Children’s books

good kind of trouble

”A Good Kind of Trouble,” by Lisa Moore Ramée

Shay’s devoted friendships with Julia and Isabella — the triad nicknamed “The United Nations” due to their diverse ethnicities — are essential to her. But in seventh grade, new crushes, interests and questions about race and belonging are making Shay’s relationships complicated to navigate. Shay feels uncomfortable with protests, but a miscarriage of justice leads her family to the Black Lives Matter movement. When she is confronted with unfairness in her school, she has to make a hard choice. The audiobook version is immediately available to download through DPL’s Hoopla collection. Listen together in the car for an excellent start to your family’s discussion of how to stand up for what’s right. Recommended for ages 9 and up.

Box Henry Brown Mails Himself

illustrated by Michele Wood

Weatherford employs few words for her first-person retelling of Henry Brown’s brutal enslavement (including the treacherous sale and loss of his wife and four children) and heroic escape via express mail. Reflecting the sides in a box, the book is written in sixains (poems with six lines). The structure of the text and richness of Michele Wood’s accompanying multimedia illustrations are best appreciated in the physical book, but alternate formats also movingly convey the true story of a remarkable man, the horrors thrust upon him and the determination of his courageous escape. Immediately available through DPL’s Hoopla collection as a streaming audiobook, or movie with read-along. Ages 10 and up.

Julie Bowers, Deschutes Public Library community librarian

Teen books

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”Clap When You Land,” by Elizabeth Acevedo

Acevedo returns with another lyrical masterpiece. Two sisters, two countries, one tragedy, one father and one enormous secret. The story bounces between two girls, Camino in the Dominican Republic, whose voice is melodic and direct, and Yahaira in New York City, whose voice reflects the city’s energy and flow. Both grieve after the death of their father in a plane crash, first independently and then together, building a bond of which they could have never dreamed. Acevedo’s Own Voices perspective and command of verse lend an emotion and urgency that would be a feat to replicate. Join Camino and Yahaira’s honest journey of self-discovery, forgiveness and sisterhood. Ages 14 and up.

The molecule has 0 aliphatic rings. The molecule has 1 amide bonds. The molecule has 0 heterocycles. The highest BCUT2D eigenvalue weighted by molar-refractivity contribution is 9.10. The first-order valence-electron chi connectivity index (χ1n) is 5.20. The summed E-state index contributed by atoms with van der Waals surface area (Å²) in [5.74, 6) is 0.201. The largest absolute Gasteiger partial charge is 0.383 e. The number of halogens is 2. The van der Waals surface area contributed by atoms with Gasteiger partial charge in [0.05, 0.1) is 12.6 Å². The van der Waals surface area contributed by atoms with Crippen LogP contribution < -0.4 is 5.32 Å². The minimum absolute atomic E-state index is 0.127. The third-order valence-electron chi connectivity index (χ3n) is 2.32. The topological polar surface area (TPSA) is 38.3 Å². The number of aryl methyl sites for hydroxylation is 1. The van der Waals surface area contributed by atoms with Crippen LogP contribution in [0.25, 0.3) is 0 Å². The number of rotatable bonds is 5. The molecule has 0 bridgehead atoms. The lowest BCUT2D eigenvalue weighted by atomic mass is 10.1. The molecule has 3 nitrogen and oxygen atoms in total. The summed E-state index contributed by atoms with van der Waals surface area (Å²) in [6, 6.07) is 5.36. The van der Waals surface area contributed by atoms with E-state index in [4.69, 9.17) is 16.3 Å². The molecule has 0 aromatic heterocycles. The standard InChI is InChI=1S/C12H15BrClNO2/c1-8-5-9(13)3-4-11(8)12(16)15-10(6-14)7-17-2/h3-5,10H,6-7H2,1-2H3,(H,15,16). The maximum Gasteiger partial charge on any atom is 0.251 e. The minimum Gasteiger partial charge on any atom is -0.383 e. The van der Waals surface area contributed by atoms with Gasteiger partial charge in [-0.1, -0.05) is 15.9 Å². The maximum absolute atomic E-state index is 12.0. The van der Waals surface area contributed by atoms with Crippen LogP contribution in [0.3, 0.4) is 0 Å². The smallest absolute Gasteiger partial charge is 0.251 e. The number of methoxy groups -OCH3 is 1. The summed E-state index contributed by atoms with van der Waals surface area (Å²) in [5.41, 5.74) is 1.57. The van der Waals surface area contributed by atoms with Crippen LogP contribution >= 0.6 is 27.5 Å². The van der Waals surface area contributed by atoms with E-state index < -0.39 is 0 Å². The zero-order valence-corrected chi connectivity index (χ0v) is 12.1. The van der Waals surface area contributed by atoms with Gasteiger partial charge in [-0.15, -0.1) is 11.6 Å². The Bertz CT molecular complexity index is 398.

This Book is Anti-Racist.jpg

It’s time to take the journey of becoming anti-racist. Whether you are a teen or adult, this book is a great place to start. Jewell guides readers through topics of diversity and anti-racism, while providing opportunities for reflection and self-discovery. Using an inclusive global perspective, Jewell provides examples framed for accessibility and taking action. Durand makes the 20 lessons hit home through colorful illustrations that you will want to frame. Also, key concepts are underlined throughout with a glossary of definitions to actively inform readers. Grab a journal to track your anti-racist journey. Ages 10 and up.

Sami Kerzel, Deschutes Public Library community librarian

Adult books

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”Untamed Shore,” by Silvia Moreno-Garcia

Fans of classic noir literature will devour Moreno-Garcia’s take on the genre set in 1970s Baja California. Eighteen-year-old Viridiana is languishing in her small town when an American writer arrives with his glamorous wife and her brother. She is hired to help the trio and is quickly enamored, but all is not as it seems and trouble is not far behind. Viridiana appears naive, but when things start to go sideways she may prove herself a capable femme fatale. Soaked in Baja’s bright heat, this slow-burn of a mystery is a perfect summer read.

remembrance

A subtle gothic tension propels this luscious debut novel exploring slavery in America through three interconnected stories. Abigail is brought to New Orleans from Haiti, on the brink of revolution, in 1791. In 1857, Margo and her sister are sold from New Orleans to a Kentucky landowner. And in present day Ohio, Haitian refugee Gaelle is a nursing assistant struggling to make a living. Each has her own source of magic that helps her survive the conventions of her time. A mysterious elderly patient in Gaelle’s care may be the link between the women in this engaging historical fantasy.

—Jenny Pederson, Deschutes Public Library community librarian

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